Cambridge. (Mass) 10 March 1833
My Son in law Benjamin D. Greene Esq of Boston, with his lady, and another of my daughters are about visiting the Southern States, with combined views of health and curiosity. In their excursion they are about to pass, in the vicinity of your residence, and have that wish, which is at once so natural and honorable, personally to know and to be permitted to pay their respects to one, who has filled so great a space in the eyes of mankind & to whose talents & services their country is so largely indebted for its prosperity.
Permit me, Sir, by this letter, to give them the opportunity to be gratified in this predominating wish.
Mr. Greene is a gentleman of liberal education and is one among the few, in our country, who conjoin a strong, exclusive, tendency to scientific pursuits, with a sufficiency, in the circumstances of fortune, to justify his gratifying and yielding to the general inclinations of his taste and talents. He is President of the Natural History Society of Massachusetts, and enthusiastically led to botanical and geological researches.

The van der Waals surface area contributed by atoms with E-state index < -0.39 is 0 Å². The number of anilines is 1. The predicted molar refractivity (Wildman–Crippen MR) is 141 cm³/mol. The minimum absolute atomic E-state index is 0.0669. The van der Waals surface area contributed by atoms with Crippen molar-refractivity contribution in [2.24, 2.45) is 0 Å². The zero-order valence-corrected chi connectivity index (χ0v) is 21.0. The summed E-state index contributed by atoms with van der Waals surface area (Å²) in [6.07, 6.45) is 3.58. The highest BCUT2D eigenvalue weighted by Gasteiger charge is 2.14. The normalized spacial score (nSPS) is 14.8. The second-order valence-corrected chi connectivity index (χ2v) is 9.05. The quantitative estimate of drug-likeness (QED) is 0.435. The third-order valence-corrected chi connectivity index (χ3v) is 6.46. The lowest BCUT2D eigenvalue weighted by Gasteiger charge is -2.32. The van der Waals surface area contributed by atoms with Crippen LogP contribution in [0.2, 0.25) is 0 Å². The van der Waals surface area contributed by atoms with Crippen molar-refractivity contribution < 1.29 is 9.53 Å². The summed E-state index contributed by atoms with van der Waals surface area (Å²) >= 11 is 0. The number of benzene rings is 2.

His intention being to pass some years, in Europe, one object of his present journey is to the better preparing himself for his transatlantic tour by a previous knowledge of his own country. If by your opinion or advice, you shall be able to direct, or assist him, in his general views, you will confer a favor on one who will well know how to appreciate and be grateful for it—He being in every respect most worthy and estimable.
Be pleased to present my respects to your lady; to whom Mrs Quincy has written in behalf of our daughters, asking the same favor from her, which I have ventured to assume with you, in behalf of my Son in Law. I am Sir, very respectfully yr hl St